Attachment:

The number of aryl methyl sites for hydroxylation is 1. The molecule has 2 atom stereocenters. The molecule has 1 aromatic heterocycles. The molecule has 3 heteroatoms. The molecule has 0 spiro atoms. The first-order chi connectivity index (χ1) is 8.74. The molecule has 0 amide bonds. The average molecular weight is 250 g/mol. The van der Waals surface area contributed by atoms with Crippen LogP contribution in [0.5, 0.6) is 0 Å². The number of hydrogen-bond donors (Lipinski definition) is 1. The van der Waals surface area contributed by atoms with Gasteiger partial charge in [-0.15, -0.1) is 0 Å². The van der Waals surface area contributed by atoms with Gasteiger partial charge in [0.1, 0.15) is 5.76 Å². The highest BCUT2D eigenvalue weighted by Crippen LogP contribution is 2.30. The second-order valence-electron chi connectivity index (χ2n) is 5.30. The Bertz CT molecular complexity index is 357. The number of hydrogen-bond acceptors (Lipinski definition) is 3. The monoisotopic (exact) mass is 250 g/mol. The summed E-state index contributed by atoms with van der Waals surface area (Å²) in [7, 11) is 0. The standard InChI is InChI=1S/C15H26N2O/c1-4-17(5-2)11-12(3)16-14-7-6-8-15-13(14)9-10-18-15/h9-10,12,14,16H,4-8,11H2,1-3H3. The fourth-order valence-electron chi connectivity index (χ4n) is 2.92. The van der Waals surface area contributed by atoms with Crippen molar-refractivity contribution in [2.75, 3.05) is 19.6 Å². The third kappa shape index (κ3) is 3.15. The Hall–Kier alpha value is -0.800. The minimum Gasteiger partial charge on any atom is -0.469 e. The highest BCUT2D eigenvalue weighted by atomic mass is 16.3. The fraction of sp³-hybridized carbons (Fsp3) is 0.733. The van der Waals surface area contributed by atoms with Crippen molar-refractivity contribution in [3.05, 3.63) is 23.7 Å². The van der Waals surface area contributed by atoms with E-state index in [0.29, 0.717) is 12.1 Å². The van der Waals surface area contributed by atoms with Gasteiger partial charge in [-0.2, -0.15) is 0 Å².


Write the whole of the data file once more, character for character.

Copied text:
The number of aryl methyl sites for hydroxylation is 1. The molecule has 2 atom stereocenters. The molecule has 1 aromatic heterocycles. The molecule has 3 heteroatoms. The molecule has 0 spiro atoms. The first-order chi connectivity index (χ1) is 8.74. The molecule has 0 amide bonds. The average molecular weight is 250 g/mol. The van der Waals surface area contributed by atoms with Crippen LogP contribution in [0.5, 0.6) is 0 Å². The number of hydrogen-bond donors (Lipinski definition) is 1. The van der Waals surface area contributed by atoms with Gasteiger partial charge in [-0.15, -0.1) is 0 Å². The van der Waals surface area contributed by atoms with Gasteiger partial charge in [0.1, 0.15) is 5.76 Å². The highest BCUT2D eigenvalue weighted by Crippen LogP contribution is 2.30. The second-order valence-electron chi connectivity index (χ2n) is 5.30. The Bertz CT molecular complexity index is 357. The number of hydrogen-bond acceptors (Lipinski definition) is 3. The monoisotopic (exact) mass is 250 g/mol. The summed E-state index contributed by atoms with van der Waals surface area (Å²) in [7, 11) is 0. The standard InChI is InChI=1S/C15H26N2O/c1-4-17(5-2)11-12(3)16-14-7-6-8-15-13(14)9-10-18-15/h9-10,12,14,16H,4-8,11H2,1-3H3. The fourth-order valence-electron chi connectivity index (χ4n) is 2.92. The van der Waals surface area contributed by atoms with Crippen molar-refractivity contribution in [2.75, 3.05) is 19.6 Å². The third kappa shape index (κ3) is 3.15. The Hall–Kier alpha value is -0.800. The minimum Gasteiger partial charge on any atom is -0.469 e. The highest BCUT2D eigenvalue weighted by atomic mass is 16.3. The fraction of sp³-hybridized carbons (Fsp3) is 0.733. The van der Waals surface area contributed by atoms with Crippen molar-refractivity contribution in [3.05, 3.63) is 23.7 Å². The van der Waals surface area contributed by atoms with E-state index in [0.29, 0.717) is 12.1 Å². The van der Waals surface area contributed by atoms with Gasteiger partial charge in [-0.2, -0.15) is 0 Å².